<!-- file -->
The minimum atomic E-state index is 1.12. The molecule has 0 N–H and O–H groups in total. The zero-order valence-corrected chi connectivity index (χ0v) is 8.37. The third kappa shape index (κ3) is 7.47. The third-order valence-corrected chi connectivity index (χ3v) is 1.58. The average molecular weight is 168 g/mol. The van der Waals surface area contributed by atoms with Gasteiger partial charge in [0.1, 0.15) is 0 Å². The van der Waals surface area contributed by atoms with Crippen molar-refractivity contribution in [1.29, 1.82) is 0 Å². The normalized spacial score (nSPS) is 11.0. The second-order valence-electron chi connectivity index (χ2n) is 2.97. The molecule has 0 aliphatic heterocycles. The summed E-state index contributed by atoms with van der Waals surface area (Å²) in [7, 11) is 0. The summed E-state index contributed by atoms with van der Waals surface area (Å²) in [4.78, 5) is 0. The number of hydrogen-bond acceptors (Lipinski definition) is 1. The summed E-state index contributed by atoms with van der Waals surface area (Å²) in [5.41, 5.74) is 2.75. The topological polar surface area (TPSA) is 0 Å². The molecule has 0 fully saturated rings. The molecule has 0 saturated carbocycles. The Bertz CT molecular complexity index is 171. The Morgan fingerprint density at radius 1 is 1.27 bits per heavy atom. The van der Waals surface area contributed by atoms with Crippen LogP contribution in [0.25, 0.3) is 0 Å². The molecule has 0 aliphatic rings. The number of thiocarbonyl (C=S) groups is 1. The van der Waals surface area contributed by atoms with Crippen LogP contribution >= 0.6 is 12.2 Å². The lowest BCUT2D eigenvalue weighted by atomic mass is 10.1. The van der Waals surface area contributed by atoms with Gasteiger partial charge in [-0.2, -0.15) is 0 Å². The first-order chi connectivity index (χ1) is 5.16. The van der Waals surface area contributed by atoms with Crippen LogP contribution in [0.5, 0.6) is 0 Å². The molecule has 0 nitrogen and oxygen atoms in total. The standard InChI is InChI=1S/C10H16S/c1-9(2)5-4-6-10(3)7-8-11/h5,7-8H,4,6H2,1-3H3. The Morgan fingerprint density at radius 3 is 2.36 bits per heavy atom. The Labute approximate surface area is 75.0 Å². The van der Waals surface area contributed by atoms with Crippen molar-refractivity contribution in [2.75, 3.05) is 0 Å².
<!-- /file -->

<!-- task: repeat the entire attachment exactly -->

The minimum atomic E-state index is 1.12. The molecule has 0 N–H and O–H groups in total. The zero-order valence-corrected chi connectivity index (χ0v) is 8.37. The third kappa shape index (κ3) is 7.47. The third-order valence-corrected chi connectivity index (χ3v) is 1.58. The average molecular weight is 168 g/mol. The van der Waals surface area contributed by atoms with Gasteiger partial charge in [0.1, 0.15) is 0 Å². The van der Waals surface area contributed by atoms with Crippen molar-refractivity contribution in [1.29, 1.82) is 0 Å². The normalized spacial score (nSPS) is 11.0. The second-order valence-electron chi connectivity index (χ2n) is 2.97. The molecule has 0 aliphatic heterocycles. The summed E-state index contributed by atoms with van der Waals surface area (Å²) in [7, 11) is 0. The summed E-state index contributed by atoms with van der Waals surface area (Å²) in [4.78, 5) is 0. The number of hydrogen-bond acceptors (Lipinski definition) is 1. The summed E-state index contributed by atoms with van der Waals surface area (Å²) in [5.41, 5.74) is 2.75. The topological polar surface area (TPSA) is 0 Å². The molecule has 0 fully saturated rings. The molecule has 0 saturated carbocycles. The Bertz CT molecular complexity index is 171. The Morgan fingerprint density at radius 1 is 1.27 bits per heavy atom. The van der Waals surface area contributed by atoms with Crippen LogP contribution in [0.25, 0.3) is 0 Å². The molecule has 0 aliphatic rings. The number of thiocarbonyl (C=S) groups is 1. The van der Waals surface area contributed by atoms with Crippen LogP contribution >= 0.6 is 12.2 Å². The lowest BCUT2D eigenvalue weighted by atomic mass is 10.1. The van der Waals surface area contributed by atoms with Gasteiger partial charge in [-0.2, -0.15) is 0 Å². The first-order chi connectivity index (χ1) is 5.16. The van der Waals surface area contributed by atoms with Crippen LogP contribution in [0.5, 0.6) is 0 Å². The molecule has 0 nitrogen and oxygen atoms in total. The standard InChI is InChI=1S/C10H16S/c1-9(2)5-4-6-10(3)7-8-11/h5,7-8H,4,6H2,1-3H3. The Morgan fingerprint density at radius 3 is 2.36 bits per heavy atom. The Labute approximate surface area is 75.0 Å². The van der Waals surface area contributed by atoms with Crippen molar-refractivity contribution in [2.75, 3.05) is 0 Å².